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The story of my madness | Emmanuel Carrère
The story of my madness | Emmanuel Carrère
Late in life a major depressive episode got Emmanuel Carrère hospitalised and diagnosed as bipolar. In some ways it made sense of his problems, but in the midst of it, everything was broken
You’re bipolar type 2: agitated without necessarily being euphoric, but sometimes also seductive, flirtatious, very sexual, outwardly very much alive, but inclined to make the type of decisions you regret the most, while being dead sure that they’re right and that you’ll never go back on them. Then after that you’re dead sure of the very opposite, you realise that you’ve done the worst thing possible, you try to fix it and do something even worse. You think one thing and then its opposite, you do one thing and then its opposite, in frightening succession. But the worst is that if you’re like me and are used to analysing yourself, once the diagnosis has been reached and the mood swings identified, you gain hindsight – only this hindsight is of little use. Or if it is, it’s just to see that no matter what you think, say or do, you can’t trust yourself because there are two of you in the same person, and those two are enemies.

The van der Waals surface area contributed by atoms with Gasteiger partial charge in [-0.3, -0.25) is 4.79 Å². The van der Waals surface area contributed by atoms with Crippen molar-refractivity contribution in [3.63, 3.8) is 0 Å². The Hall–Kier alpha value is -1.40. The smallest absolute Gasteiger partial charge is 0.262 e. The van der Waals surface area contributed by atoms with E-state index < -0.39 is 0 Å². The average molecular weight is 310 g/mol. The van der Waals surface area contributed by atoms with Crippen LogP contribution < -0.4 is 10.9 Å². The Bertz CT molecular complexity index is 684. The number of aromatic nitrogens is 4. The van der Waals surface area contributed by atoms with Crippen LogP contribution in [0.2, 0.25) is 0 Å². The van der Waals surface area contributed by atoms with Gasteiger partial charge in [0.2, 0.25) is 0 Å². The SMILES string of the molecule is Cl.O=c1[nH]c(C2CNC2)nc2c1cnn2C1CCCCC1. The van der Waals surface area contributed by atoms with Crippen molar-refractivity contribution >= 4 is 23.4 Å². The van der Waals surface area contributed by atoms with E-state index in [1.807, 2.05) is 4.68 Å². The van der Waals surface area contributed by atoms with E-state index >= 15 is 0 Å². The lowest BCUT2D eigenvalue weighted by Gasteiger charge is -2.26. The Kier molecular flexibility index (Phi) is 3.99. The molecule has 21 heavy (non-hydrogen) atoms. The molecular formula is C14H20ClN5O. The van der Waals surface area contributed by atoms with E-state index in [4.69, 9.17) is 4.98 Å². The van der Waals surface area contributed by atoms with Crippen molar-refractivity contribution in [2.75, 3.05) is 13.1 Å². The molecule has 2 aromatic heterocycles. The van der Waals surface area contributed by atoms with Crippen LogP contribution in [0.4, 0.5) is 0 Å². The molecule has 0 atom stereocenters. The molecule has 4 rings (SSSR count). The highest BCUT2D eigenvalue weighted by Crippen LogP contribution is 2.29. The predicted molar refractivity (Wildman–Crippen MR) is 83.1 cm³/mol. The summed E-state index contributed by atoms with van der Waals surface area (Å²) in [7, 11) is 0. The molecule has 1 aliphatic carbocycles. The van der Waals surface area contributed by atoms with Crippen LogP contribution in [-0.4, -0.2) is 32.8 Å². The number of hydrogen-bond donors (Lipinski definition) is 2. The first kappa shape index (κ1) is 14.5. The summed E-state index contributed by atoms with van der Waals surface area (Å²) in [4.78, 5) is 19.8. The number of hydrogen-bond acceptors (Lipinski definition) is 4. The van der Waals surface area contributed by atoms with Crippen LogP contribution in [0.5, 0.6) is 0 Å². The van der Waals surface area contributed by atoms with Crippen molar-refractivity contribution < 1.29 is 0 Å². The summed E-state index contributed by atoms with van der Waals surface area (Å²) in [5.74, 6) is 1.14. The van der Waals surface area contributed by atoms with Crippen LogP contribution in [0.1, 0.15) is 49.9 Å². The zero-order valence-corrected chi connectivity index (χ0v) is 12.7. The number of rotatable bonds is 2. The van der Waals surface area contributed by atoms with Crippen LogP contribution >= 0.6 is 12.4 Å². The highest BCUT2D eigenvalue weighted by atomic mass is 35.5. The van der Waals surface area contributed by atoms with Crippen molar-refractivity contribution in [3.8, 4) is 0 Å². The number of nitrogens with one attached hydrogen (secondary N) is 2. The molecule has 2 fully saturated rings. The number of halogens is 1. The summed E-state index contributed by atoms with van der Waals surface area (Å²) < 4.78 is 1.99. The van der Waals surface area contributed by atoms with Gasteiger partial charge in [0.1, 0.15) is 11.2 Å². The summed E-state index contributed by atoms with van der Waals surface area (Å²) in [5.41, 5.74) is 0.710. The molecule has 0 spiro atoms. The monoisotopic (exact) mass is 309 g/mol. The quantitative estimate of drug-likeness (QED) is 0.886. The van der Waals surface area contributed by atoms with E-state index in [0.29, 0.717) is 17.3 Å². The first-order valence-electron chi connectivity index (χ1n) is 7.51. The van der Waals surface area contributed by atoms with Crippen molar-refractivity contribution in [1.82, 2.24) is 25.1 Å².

in the definition of bipolar disorder, the pole opposite the dive into depression isn’t necessarily a state of spectacular euphoria and disinhibition that leads to social suicide and often to suicide itself, but just as frequently what psychiatrists call hypomania, which means in plain language that you act like a fool, but not to the same extent.
·theguardian.com·
The story of my madness | Emmanuel Carrère